2022 FINA WORLD AQUATICS CHAMPIONSHIPS
- June 18-25, 2022 (pool swimming)
- Budapest, Hungary
- Duna Arena
- LCM (50-meter format)
- Meet Central
By The Numbers:
- World Record: Sarah Sjostrom (SWE) – 51.71 (2017)
- Championship Record: Sarah Sjostrom (SWE) – 51.71 (2017)*
- 2021 Olympic Champion: Emma McKeon (AUS) – 51.96
- 2019 World Champion: Simone Manuel (USA) – 52.04
- FINA ‘A’ Cut – 54.25
Defending world champion Simone Manuel’s 100 freestyle crown is up for grabs in Budapest now that she is not competing at Worlds this year. The absence of two of the event’s 2021 Olympic medalists from Australia makes the event even more unpredictable.
Aussie Dominance Despite Absences
11-time Olympic medalist Emma McKeon won gold in this event in Tokyo and would be the favorite to win—if she was going to the meet. McKeon is among three big Australian sprint names absent from the psych sheets, alongside Tokyo bronze medalist Cate Campbell and 2015 world champion Bronte Campbell.
Australians Shayna Jack and Mollie O’Callaghan have stepped up in their places. 18-year-old O’Callaghan posted the fastest time in the world this season with a 52.49 at the Australian Championships in May. Jack had the second-fastest time and is the only other swimmer to crack 53 this season at 52.60. This barrier is a significant example of Aussie sprint dominance. Only 24 women have ever gone sub-53 in the 100-meter free and eight of them are Australian.
O’Callaghan will have a busy schedule in Budapest, which is something to keep in mind. She qualified for a total of seven events (including at least three relays) and this heavy load could affect her in this race since the 100 free is scheduled for the middle of the meet.
Jack led off Australia’s silver medal-winning 400 free relay at the 2017 World Championships, but she missed the 2019 World Championships after testing positive for a banned substance. She was dealt a two-year suspension by the Court of Arbitration for Sports (CAS), which just ended in December 2021. Budapest will be the biggest international meet since her comeback and her first shot at the individual 100 free at the World Championships. The 23-year-old is in the hunt for a medal after lowering her lifetime best by a significant margin in May.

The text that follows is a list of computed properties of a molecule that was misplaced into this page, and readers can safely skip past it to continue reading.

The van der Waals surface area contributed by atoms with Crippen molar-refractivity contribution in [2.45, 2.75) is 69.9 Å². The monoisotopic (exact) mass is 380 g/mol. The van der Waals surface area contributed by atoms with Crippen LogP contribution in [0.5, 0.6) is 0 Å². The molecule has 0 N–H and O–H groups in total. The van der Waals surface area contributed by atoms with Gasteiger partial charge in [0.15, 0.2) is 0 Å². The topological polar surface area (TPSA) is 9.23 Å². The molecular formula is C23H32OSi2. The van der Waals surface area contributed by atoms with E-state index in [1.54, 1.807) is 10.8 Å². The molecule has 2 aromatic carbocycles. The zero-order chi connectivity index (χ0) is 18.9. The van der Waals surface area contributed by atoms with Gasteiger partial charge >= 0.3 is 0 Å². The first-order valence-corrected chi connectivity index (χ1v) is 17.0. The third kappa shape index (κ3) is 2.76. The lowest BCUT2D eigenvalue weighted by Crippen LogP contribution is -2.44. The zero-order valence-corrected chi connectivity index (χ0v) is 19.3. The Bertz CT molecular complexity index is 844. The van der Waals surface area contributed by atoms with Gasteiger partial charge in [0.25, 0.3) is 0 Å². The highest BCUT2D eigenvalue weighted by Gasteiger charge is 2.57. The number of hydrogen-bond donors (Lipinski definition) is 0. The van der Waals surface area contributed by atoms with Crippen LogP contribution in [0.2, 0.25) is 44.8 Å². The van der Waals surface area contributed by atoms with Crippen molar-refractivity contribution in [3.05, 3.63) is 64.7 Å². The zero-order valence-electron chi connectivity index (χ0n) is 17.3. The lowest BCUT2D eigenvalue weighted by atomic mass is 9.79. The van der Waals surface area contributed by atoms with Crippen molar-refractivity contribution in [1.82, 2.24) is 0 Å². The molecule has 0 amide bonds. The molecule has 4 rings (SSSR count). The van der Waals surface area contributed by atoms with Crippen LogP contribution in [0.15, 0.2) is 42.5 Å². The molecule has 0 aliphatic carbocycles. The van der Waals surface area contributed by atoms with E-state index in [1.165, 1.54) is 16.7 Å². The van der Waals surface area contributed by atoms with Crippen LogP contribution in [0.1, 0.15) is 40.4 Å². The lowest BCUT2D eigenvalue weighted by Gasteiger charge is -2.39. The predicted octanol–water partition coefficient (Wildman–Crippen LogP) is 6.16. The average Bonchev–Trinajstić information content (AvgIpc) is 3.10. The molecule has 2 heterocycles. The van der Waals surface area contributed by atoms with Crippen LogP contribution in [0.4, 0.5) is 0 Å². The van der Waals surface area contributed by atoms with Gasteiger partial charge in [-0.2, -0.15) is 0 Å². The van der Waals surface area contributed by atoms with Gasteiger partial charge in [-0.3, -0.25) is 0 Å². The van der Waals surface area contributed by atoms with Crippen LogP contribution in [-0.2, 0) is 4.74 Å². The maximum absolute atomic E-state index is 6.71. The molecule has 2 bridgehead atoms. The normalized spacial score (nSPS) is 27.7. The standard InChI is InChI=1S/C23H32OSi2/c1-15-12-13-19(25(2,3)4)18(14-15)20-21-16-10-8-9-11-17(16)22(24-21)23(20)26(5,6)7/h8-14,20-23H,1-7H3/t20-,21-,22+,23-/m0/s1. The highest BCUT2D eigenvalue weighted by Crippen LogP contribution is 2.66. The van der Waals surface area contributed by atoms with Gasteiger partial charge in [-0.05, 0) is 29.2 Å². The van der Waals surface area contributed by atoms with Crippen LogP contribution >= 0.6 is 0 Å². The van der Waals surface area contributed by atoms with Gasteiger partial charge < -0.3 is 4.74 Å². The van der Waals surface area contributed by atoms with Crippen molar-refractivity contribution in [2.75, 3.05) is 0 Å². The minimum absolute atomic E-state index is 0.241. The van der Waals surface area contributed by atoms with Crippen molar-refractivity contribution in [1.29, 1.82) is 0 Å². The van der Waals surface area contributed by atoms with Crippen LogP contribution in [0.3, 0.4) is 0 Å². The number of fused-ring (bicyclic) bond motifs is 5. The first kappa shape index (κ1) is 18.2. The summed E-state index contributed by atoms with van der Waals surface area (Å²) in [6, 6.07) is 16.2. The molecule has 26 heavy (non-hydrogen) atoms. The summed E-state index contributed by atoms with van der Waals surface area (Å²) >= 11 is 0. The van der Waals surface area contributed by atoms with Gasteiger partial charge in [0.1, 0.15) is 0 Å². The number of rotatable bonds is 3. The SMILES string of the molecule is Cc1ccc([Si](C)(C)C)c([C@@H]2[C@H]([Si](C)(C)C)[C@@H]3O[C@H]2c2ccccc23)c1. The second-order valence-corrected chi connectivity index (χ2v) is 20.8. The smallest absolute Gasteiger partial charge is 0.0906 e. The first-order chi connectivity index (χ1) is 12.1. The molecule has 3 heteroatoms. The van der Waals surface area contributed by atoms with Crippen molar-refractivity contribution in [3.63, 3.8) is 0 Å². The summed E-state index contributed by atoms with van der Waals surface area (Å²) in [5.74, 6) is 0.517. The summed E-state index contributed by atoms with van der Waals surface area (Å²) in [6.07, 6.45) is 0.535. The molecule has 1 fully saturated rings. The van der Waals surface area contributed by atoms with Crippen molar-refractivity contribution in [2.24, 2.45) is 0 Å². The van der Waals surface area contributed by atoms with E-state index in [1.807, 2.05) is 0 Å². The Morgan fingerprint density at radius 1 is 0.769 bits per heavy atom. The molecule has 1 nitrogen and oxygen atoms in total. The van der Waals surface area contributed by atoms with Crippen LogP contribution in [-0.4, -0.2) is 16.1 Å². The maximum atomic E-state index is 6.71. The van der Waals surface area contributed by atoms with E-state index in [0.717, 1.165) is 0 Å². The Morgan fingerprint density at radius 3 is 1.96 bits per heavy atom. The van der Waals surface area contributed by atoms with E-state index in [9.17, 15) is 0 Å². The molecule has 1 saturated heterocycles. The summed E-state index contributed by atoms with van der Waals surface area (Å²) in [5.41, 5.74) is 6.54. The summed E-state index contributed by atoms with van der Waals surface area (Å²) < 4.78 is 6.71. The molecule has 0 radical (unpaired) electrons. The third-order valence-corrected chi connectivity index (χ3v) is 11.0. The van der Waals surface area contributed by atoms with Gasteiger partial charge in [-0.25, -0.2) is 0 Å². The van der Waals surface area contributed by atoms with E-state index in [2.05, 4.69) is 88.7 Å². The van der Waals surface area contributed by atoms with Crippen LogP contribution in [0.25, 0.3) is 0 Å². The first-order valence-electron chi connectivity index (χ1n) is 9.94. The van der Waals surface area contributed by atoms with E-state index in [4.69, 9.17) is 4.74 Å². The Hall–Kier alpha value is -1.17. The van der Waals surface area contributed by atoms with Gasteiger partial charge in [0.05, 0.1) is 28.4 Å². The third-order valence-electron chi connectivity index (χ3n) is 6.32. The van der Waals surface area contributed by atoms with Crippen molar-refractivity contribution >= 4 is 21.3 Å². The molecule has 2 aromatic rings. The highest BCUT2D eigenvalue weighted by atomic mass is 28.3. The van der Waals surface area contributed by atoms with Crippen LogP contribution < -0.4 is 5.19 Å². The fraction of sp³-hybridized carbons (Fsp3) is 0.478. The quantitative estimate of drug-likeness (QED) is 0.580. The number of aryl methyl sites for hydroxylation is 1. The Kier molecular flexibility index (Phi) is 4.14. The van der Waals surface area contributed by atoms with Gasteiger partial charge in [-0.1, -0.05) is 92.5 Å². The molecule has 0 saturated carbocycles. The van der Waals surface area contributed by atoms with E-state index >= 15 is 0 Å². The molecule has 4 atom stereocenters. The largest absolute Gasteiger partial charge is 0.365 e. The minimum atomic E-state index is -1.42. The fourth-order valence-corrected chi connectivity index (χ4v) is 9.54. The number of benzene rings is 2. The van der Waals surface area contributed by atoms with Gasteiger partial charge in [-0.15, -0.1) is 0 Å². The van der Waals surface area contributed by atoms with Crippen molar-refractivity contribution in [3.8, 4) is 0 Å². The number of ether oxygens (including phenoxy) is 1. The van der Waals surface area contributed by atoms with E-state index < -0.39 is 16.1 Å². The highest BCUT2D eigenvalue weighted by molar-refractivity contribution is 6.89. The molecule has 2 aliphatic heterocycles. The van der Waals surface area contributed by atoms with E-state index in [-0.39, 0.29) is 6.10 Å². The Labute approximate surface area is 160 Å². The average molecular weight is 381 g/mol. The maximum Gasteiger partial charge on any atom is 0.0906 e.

Siobhan and Sjostrom
Siobhan Haughey is the next-highest finisher from Tokyo after winning silver with a lifetime best time of 52.27. The two-time Olympian made history for Hong Kong in Tokyo by winning their first Olympic medal ever in the 200 free, claiming silver. Then she repeated the feat days later with another runner-up finish in the 100 free.
There is a level of uncertainty with Haughey’s upcoming performance at Worlds, though. She recently suffered an ankle injury and withdrew from the Mare Nostrum Tour. Despite this, she and her coach Tom Rushton are optimistic about her plan to race in Budapest. She hasn’t missed any training due to the injury. And while she doesn’t have a 100 free time logged this season, her lifetime best from Tokyo ranks her above the fastest times of everyone in the field, minus world record holder Sarah Sjostrom.
Sweden’s sprinting legend Sjostrom is stronger than ever, making a comeback from an elbow injury prior to the Tokyo Olympics. She is fresh off a gold medal win in this event at the Mare Nostrum Tour—a race that was a sneak peek of the battle we’ll see in Budapest. She fended off Canada’s Penny Oleksiak and Kayla Sanchez to win with a time of 53.05. While this time is a ways off her world record from the 2017 World Championships (51.71), it is a season-best time for Sjostrom.
Sjostrom has lightened her usual Worlds lineup this year. She dropped one of her signature events, the 100 fly, to focus on the 100 free alongside the 50 fly and 50 free. This focus and conservation of energy may be enough for her to throw down with the Australians.